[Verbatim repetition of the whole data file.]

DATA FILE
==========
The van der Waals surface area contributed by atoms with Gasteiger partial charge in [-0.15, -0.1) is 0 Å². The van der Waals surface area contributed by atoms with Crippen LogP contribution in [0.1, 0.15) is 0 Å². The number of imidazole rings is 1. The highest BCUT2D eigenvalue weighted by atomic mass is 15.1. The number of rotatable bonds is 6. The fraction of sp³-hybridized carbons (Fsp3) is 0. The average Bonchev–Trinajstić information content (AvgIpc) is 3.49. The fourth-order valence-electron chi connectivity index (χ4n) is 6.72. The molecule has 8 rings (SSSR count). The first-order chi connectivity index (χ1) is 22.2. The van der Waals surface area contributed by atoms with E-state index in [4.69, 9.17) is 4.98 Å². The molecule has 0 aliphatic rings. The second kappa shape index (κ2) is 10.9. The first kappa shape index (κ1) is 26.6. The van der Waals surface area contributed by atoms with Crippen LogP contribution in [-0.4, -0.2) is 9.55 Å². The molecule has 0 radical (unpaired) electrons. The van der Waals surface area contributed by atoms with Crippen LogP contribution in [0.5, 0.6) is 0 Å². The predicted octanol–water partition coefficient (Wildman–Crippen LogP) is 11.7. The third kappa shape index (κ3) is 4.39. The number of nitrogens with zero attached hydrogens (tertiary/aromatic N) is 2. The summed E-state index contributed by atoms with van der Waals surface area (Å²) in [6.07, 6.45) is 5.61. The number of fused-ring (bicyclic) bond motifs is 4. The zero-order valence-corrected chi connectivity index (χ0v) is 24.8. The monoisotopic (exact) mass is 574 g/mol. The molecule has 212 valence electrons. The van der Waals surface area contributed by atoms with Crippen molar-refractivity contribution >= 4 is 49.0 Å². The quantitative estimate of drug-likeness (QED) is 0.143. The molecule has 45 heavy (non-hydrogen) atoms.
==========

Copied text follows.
The van der Waals surface area contributed by atoms with Gasteiger partial charge in [-0.15, -0.1) is 0 Å². The van der Waals surface area contributed by atoms with Crippen LogP contribution in [0.1, 0.15) is 0 Å². The number of imidazole rings is 1. The highest BCUT2D eigenvalue weighted by atomic mass is 15.1. The number of rotatable bonds is 6. The fraction of sp³-hybridized carbons (Fsp3) is 0. The average Bonchev–Trinajstić information content (AvgIpc) is 3.49. The fourth-order valence-electron chi connectivity index (χ4n) is 6.72. The molecule has 8 rings (SSSR count). The first-order chi connectivity index (χ1) is 22.2. The van der Waals surface area contributed by atoms with E-state index in [4.69, 9.17) is 4.98 Å². The molecule has 0 aliphatic rings. The second kappa shape index (κ2) is 10.9. The first kappa shape index (κ1) is 26.6. The van der Waals surface area contributed by atoms with Crippen LogP contribution in [-0.4, -0.2) is 9.55 Å². The molecule has 0 radical (unpaired) electrons. The van der Waals surface area contributed by atoms with Crippen LogP contribution in [0.5, 0.6) is 0 Å². The predicted octanol–water partition coefficient (Wildman–Crippen LogP) is 11.7. The third kappa shape index (κ3) is 4.39. The number of nitrogens with zero attached hydrogens (tertiary/aromatic N) is 2. The summed E-state index contributed by atoms with van der Waals surface area (Å²) in [6.07, 6.45) is 5.61. The number of fused-ring (bicyclic) bond motifs is 4. The zero-order valence-corrected chi connectivity index (χ0v) is 24.8. The monoisotopic (exact) mass is 574 g/mol. The molecule has 212 valence electrons. The van der Waals surface area contributed by atoms with Crippen molar-refractivity contribution >= 4 is 49.0 Å². The quantitative estimate of drug-likeness (QED) is 0.143. The molecule has 45 heavy (non-hydrogen) atoms.